Opinion | India is standing still as global trade changes
New Delhi would be better served by focusing on structural reforms, such as rationalizing India’s tariff structure
Donald Trump, Nitin Gadkari and Suresh Prabhu have vastly different remits. Between them, however, they summed up India’s trade dilemmas last week. It makes for a worrying scenario.
On 7 September, the US President signalled his intention to go all in in his trade war with China. If he goes ahead with the tariffs on an additional $267 billion worth of Chinese goods, in addition to previous tariffs that have been put in place or proposed, it will cover the entirety of imports from China. Admittedly, there is no certainty this will play out as Trump might want. The previous tranche of tariffs on $200 billion worth of Chinese goods is still in the ether because of the pressure brought by US companies alarmed at the prospective hit to their investments and value chains.
That said, the implications for the World Trade Organization (WTO) are not encouraging. Trump’s earlier steel and aluminium tariffs were imposed under Section 232, a provision of the Trade Expansion Act of 1962. This piece of US legislation allows national security exceptions to WTO free trade obligations, invoked under Article XXI of the General Agreement on Tariffs and Trade. The targeted countries have lodged a complaint at the WTO. There is no good end to this. If the WTO allows the tariff, similar tariffs on the ostensible basis of national security are bound to mushroom among its members. If it disallows the tariff, it challenges a country’s sovereign right to define its national security, a sure path to irrelevance.
The proposed $200 billion tariffs, meanwhile, are even more likely to run into heavy weather at the WTO. They have been imposed under Section 301 of the 1974 Trade Act, which allows for unilateral measures. However, the US had agreed in 2000 to impose punitive tariffs only after a WTO ruling. It has not done so here. The tariffs Trump mooted on 7 September will doubtless face the same problem. All of which is to say that bilateral and plurilateral trade agreements might get even more of a push. They have become increasingly important as the Doha Development Agenda deadlock has stalled progress at the WTO. Little wonder the number of regional trading agreements (RTAs) has exploded over the past decade.
Potentially one of the highest value RTAs is the Regional Comprehensive Economic Partnership (RCEP), accounting for 25% of global gross domestic product and 30% of global trade. Last week, Union minister for commerce and industry Suresh Prabhu revealed that RCEP members have agreed to New Delhi’s long-standing demand that liberalization in services accompany trade liberalization in the negotiations. But that doesn’t mean an end to India’s coyness about signing on the dotted line, as Prabhu made clear.
The pushback against the RCEP within the government and from Indian industry is not entirely baseless. The steel and pharma industries, for instance, have reason to be worried about being swamped by Chinese imports. It isn’t the only one. However, some perspective is useful. RCEP’s detractors point to the free trade agreements (FTAs) with Japan and Korea. After signing on them, India’s trade deficit with both countries has risen over the past few years. True enough. But, as Naushad Forbes has pointed out in Business Standard, the deficit with China, with which India has no FTA, has risen much more sharply over the same period. Plainly, the problem goes beyond FTAs. For one, the rupee’s real effective rate has appreciated by 20% over the past four years. More broadly, as the NITI Aayog put it in its April note cautioning against the RCEP, opening the Indian market would be dangerous because “proper standards and processes are not in place in India.” The nature of India’s export basket doesn’t help, dominated as it is by goods of relatively low sophistication. This prevents it from developing dense “clusters” of exports, which typically accrete around more sophisticated goods, and, in turn, from gaining the competitive edge required to boost export numbers.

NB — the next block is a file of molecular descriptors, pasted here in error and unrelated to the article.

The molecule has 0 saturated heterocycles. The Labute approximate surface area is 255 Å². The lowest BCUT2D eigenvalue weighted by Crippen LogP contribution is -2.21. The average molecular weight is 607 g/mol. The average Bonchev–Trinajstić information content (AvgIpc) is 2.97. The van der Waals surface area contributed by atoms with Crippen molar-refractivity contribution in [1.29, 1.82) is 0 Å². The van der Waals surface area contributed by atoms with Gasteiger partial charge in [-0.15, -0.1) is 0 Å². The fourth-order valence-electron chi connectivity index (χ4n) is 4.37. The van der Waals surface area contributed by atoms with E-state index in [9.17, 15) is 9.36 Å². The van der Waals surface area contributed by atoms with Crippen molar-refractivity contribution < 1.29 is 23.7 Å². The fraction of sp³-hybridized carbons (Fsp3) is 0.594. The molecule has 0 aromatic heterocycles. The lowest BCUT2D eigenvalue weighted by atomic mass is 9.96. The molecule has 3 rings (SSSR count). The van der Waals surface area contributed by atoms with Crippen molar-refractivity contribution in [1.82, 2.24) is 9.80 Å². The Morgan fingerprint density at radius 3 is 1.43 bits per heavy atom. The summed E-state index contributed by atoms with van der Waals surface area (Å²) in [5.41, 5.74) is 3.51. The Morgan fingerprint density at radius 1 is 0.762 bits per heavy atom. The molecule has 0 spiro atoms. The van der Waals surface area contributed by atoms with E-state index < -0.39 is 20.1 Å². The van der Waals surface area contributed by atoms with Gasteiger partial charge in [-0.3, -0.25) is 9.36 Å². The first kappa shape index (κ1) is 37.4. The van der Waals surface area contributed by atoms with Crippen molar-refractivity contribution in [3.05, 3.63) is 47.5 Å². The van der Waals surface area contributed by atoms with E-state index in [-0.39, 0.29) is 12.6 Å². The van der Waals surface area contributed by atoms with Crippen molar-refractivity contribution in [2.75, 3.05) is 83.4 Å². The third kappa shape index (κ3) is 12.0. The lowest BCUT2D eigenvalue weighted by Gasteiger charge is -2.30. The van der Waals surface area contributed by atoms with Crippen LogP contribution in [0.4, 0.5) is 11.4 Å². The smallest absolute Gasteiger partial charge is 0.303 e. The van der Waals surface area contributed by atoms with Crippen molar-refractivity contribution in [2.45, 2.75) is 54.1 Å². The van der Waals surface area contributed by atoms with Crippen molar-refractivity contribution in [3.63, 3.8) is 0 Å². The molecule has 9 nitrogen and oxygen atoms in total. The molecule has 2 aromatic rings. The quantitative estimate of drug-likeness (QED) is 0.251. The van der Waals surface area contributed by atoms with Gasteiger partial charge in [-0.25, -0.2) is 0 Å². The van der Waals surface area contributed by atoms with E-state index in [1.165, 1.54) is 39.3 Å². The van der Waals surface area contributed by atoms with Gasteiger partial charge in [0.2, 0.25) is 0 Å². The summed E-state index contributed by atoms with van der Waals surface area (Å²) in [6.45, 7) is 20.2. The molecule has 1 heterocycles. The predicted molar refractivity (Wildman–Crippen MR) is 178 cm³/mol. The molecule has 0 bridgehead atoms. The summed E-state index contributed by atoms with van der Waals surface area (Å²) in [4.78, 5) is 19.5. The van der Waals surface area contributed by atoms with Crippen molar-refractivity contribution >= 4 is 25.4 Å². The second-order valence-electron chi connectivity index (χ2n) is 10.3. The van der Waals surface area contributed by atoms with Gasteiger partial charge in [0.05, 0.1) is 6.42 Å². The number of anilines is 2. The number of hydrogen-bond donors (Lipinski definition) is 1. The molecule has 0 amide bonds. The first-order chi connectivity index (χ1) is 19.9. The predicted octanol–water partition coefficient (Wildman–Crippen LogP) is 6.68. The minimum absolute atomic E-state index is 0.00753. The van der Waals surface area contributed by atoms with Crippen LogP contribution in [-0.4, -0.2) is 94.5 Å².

Union minister for road transport, highways and shipping Nitin Gadkari’s statement last week that the government is working on an import substitution policy for industrialization is exactly the wrong way to address these problems. We have seen how this story ends in the decades before 1991. It is also a violation of the basic economic truth that a tariff on imports is an equivalent tax on exports. Unfortunately, the Narendra Modi government has been moving in a protectionist direction since at least 2016. The Union budget this year brought that shift front and centre.
In the past, this newspaper has advocated playing hardball on the RCEP when it comes to liberalizing services. It seems New Delhi is gaining ground on that front. Doubtless, it still has tough negotiating ahead of it when it comes to deciding what percentage of tariff lines to cut duties on—the RCEP wants 92% while New Delhi is holding firm at 86%—and lower market access for China.
That is not, however, reason enough to give in to the increasingly loud domestic constituency advocating trade protectionism. New Delhi would be better served by focusing on structural reforms, such as rationalizing India’s tariff structure, as recommended by the Chelliah Committee back in 1993, and plugging the many gaps in the Foreign Trade Policy 2015-2020. Global trade is changing, and swiftly. New Delhi must keep up.
How should India respond to the new global trade realities being ushered in by Donald Trump? Tell us at firstname.lastname@example.org
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